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Sudden Floods, Prudential Regulation and Stability in an Open Economy

  • Pierre-Richard Agénor
  • K. Alper
  • L. Pereira da Silva

We develop a dynamic stochastic model of a middle-income, small open economy with a two-level banking intermediation structure, a risk-sensitive regulatory capital regime, and imperfect capital mobility. Firms borrow from a domestic bank and the bank borrows on world capital markets, in both cases subject to an endogenous premium. A sudden flood in capital flows generates an expansion in credit and activity, and asset price pressures. Countercyclical regulation, in the form of a Basel III-type rule based on real credit gaps, is effective at promoting macroeconomic stability (defined in terms of the volatility of a weighted average of inflation and the output gap) and financial stability (defined in terms of the volatility of a composite index of the nominal exchange rate and house prices). However, because the gain in terms of reduced volatility may exhibit diminishing returns, a countercyclical regulatory rule may need to be supplemented by other, more targeted, macroprudential instruments.

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File URL: http://www.bcb.gov.br/pec/wps/ingl/wps267.pdf
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Paper provided by Central Bank of Brazil, Research Department in its series Working Papers Series with number 267.

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Date of creation: Feb 2012
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Handle: RePEc:bcb:wpaper:267
Contact details of provider: Web page: http://www.bcb.gov.br/?english

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  1. Kollmann, Robert, 2001. "The exchange rate in a dynamic-optimizing business cycle model with nominal rigidities: a quantitative investigation," Journal of International Economics, Elsevier, vol. 55(2), pages 243-262, December.
  2. Pierre-Richard Agénor & Koray Alper & Luiz Pereira da Silva, 2009. "Capital Requirements and Business Cycles with Credit Market Imperfections," Centre for Growth and Business Cycle Research Discussion Paper Series 124, Economics, The Univeristy of Manchester.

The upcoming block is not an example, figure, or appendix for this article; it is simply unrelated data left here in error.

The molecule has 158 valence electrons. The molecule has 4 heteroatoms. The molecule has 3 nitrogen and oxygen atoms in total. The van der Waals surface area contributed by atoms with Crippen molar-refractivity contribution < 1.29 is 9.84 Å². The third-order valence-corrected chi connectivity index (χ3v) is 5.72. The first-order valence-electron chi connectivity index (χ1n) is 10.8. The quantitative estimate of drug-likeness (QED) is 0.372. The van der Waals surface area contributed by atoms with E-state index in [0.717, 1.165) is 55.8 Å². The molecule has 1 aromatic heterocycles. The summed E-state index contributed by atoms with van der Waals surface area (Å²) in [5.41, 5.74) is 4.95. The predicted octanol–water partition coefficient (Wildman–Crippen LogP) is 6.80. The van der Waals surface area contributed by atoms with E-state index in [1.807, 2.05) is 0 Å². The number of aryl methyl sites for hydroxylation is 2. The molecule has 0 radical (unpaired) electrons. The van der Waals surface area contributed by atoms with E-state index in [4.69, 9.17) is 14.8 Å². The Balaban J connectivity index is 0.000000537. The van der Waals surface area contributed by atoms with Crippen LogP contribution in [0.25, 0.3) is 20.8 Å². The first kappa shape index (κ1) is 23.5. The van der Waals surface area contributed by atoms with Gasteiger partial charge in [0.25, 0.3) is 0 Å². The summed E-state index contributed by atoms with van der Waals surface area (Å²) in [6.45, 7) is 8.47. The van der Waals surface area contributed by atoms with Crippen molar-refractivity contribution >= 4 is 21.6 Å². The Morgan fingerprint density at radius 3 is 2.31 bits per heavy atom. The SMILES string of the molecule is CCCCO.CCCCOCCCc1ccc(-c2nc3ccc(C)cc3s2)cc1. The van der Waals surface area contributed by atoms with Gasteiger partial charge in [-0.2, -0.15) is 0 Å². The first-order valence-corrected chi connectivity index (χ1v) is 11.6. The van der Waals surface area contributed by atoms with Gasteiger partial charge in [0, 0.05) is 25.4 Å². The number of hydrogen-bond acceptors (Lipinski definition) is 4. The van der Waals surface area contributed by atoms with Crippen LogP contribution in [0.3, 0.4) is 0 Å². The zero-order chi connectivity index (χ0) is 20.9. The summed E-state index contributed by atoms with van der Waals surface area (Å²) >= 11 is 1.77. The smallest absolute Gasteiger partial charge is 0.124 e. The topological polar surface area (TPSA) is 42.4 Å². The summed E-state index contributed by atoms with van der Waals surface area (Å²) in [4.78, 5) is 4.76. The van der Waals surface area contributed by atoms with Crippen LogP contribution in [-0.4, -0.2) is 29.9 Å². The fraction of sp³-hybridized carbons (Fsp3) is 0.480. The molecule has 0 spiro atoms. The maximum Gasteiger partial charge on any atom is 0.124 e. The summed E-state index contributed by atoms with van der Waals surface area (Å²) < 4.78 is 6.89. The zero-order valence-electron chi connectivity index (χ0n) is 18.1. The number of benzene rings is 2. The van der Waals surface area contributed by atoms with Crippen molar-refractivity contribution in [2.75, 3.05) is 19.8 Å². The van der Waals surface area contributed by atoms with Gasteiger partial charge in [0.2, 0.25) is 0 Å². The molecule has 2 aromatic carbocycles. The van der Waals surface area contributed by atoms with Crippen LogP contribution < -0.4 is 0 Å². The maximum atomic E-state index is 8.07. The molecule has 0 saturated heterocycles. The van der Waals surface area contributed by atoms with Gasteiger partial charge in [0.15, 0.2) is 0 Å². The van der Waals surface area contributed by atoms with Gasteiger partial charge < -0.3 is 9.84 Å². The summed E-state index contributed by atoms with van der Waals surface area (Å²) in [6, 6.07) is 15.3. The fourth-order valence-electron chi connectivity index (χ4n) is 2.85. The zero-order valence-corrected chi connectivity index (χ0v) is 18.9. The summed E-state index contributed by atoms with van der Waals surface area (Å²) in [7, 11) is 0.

3. Pierre-Richard Agenor & Koray Alper, 2009. "Monetary Shocks and Central Bank Liquidity with Credit Market Imperfections," Working Papers 0906, Research and Monetary Policy Department, Central Bank of the Republic of Turkey.
  4. Christiano, Lawrence J. & Trabandt, Mathias & Walentin, Karl, 2007. "Introducing Financial Frictions and Unemployment into a Small Open Economy Model," Working Paper Series 214, Sveriges Riksbank (Central Bank of Sweden), revised 01 Jun 2011.
  5. Asli Leblebicioglu, 2006. "Financial Integration, Credit Market Imperfections and Consumption Smoothing," 2006 Meeting Papers 651, Society for Economic Dynamics.
  6. Elekdag, Selim & Tchakarov, Ivan, 2007. "Balance sheets, exchange rate policy, and welfare," Journal of Economic Dynamics and Control, Elsevier, vol. 31(12), pages 3986-4015, December.
  7. Moura, Marcelo L. & de Carvalho, Alexandre, 2010. "What can Taylor rules say about monetary policy in Latin America?," Journal of Macroeconomics, Elsevier, vol. 32(1), pages 392-404, March.
  8. Pierpaolo Benigno, 2008. "Price stability with imperfect financial integration," Proceedings, Board of Governors of the Federal Reserve System (U.S.).
  9. Rodrigo Caputo & Felipe Liendo & Juan Pablo Medina, 2007. "New Keynesian Models for Chile in the Inflation-Targeting Period," Central Banking, Analysis, and Economic Policies Book Series, in: Frederic S. Miskin & Klaus Schmidt-Hebbel & Norman Loayza (Series Editor) & Klaus Schmidt-Hebbel (Se (ed.), Monetary Policy under Inflation Targeting, edition 1, volume 11, chapter 13, pages 507-546 Central Bank of Chile.
  10. Senay, Ozge, 2008. "Disinflation And Exchange-Rate Pass-Through," Macroeconomic Dynamics, Cambridge University Press, vol. 12(02), pages 234-256, April.
  11. Choi, Woon Gyu & Cook, David, 2004. "Liability dollarization and the bank balance sheet channel," Journal of International Economics, Elsevier, vol. 64(2), pages 247-275, December.
  12. Shi, Kang & Xu, Juanyi, 2010. "Intermediate goods trade and exchange rate pass-through," Journal of Macroeconomics, Elsevier, vol. 32(2), pages 571-583, June.
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